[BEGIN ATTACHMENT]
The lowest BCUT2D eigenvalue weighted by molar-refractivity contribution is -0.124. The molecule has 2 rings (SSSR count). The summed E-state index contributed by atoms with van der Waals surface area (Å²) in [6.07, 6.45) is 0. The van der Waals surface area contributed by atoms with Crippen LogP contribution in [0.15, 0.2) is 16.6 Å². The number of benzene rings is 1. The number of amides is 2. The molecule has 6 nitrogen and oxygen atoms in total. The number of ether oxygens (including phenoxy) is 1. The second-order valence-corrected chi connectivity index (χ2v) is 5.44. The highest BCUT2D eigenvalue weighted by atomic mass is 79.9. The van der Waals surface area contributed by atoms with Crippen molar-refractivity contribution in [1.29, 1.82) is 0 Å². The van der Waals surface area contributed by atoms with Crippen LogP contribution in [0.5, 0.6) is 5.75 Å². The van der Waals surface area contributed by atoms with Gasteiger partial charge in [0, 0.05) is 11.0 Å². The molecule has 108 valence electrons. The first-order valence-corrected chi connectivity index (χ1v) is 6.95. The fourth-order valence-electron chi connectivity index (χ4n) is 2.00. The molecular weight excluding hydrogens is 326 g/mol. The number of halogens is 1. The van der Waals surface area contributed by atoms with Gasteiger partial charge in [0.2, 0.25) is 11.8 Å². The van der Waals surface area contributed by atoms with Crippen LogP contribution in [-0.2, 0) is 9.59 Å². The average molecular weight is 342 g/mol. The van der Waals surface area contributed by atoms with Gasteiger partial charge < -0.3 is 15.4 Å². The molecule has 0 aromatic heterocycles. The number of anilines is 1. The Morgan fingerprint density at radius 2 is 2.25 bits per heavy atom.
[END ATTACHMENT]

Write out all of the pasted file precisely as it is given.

The lowest BCUT2D eigenvalue weighted by molar-refractivity contribution is -0.124. The molecule has 2 rings (SSSR count). The summed E-state index contributed by atoms with van der Waals surface area (Å²) in [6.07, 6.45) is 0. The van der Waals surface area contributed by atoms with Crippen LogP contribution in [0.15, 0.2) is 16.6 Å². The number of benzene rings is 1. The number of amides is 2. The molecule has 6 nitrogen and oxygen atoms in total. The number of ether oxygens (including phenoxy) is 1. The second-order valence-corrected chi connectivity index (χ2v) is 5.44. The highest BCUT2D eigenvalue weighted by atomic mass is 79.9. The van der Waals surface area contributed by atoms with Crippen molar-refractivity contribution in [1.29, 1.82) is 0 Å². The van der Waals surface area contributed by atoms with Crippen LogP contribution in [0.5, 0.6) is 5.75 Å². The van der Waals surface area contributed by atoms with Gasteiger partial charge in [0, 0.05) is 11.0 Å². The molecule has 108 valence electrons. The first-order valence-corrected chi connectivity index (χ1v) is 6.95. The fourth-order valence-electron chi connectivity index (χ4n) is 2.00. The molecular weight excluding hydrogens is 326 g/mol. The number of halogens is 1. The van der Waals surface area contributed by atoms with Gasteiger partial charge in [0.2, 0.25) is 11.8 Å². The van der Waals surface area contributed by atoms with Crippen LogP contribution in [-0.2, 0) is 9.59 Å². The average molecular weight is 342 g/mol. The van der Waals surface area contributed by atoms with Gasteiger partial charge < -0.3 is 15.4 Å². The molecule has 0 aromatic heterocycles. The number of anilines is 1. The Morgan fingerprint density at radius 2 is 2.25 bits per heavy atom.